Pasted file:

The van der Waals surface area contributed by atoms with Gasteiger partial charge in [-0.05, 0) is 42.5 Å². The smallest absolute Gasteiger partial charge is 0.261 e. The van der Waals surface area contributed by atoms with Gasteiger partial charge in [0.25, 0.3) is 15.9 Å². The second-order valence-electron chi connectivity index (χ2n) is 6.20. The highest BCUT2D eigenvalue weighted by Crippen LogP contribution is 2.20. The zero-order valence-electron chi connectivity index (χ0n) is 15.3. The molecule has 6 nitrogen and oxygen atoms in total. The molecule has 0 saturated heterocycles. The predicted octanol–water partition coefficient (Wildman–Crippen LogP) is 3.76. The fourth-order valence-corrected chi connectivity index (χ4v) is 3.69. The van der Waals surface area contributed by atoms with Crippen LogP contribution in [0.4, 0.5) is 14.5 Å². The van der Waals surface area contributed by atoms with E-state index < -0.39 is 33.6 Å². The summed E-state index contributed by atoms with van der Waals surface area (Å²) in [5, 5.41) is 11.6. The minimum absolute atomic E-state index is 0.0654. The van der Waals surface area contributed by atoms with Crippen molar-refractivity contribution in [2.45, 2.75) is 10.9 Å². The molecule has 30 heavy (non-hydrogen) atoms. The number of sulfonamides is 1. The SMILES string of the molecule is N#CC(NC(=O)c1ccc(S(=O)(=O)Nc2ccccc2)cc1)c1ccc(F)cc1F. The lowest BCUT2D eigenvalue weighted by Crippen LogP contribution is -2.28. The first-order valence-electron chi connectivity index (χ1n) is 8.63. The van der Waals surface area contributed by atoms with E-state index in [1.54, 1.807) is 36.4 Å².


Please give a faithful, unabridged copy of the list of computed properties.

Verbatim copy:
The van der Waals surface area contributed by atoms with Gasteiger partial charge in [-0.05, 0) is 42.5 Å². The smallest absolute Gasteiger partial charge is 0.261 e. The van der Waals surface area contributed by atoms with Gasteiger partial charge in [0.25, 0.3) is 15.9 Å². The second-order valence-electron chi connectivity index (χ2n) is 6.20. The highest BCUT2D eigenvalue weighted by Crippen LogP contribution is 2.20. The zero-order valence-electron chi connectivity index (χ0n) is 15.3. The molecule has 6 nitrogen and oxygen atoms in total. The molecule has 0 saturated heterocycles. The predicted octanol–water partition coefficient (Wildman–Crippen LogP) is 3.76. The fourth-order valence-corrected chi connectivity index (χ4v) is 3.69. The van der Waals surface area contributed by atoms with Crippen LogP contribution in [0.4, 0.5) is 14.5 Å². The van der Waals surface area contributed by atoms with E-state index < -0.39 is 33.6 Å². The summed E-state index contributed by atoms with van der Waals surface area (Å²) in [5, 5.41) is 11.6. The minimum absolute atomic E-state index is 0.0654. The van der Waals surface area contributed by atoms with Crippen molar-refractivity contribution in [2.45, 2.75) is 10.9 Å². The molecule has 30 heavy (non-hydrogen) atoms. The number of sulfonamides is 1. The SMILES string of the molecule is N#CC(NC(=O)c1ccc(S(=O)(=O)Nc2ccccc2)cc1)c1ccc(F)cc1F. The lowest BCUT2D eigenvalue weighted by Crippen LogP contribution is -2.28. The first-order valence-electron chi connectivity index (χ1n) is 8.63. The van der Waals surface area contributed by atoms with E-state index in [1.54, 1.807) is 36.4 Å².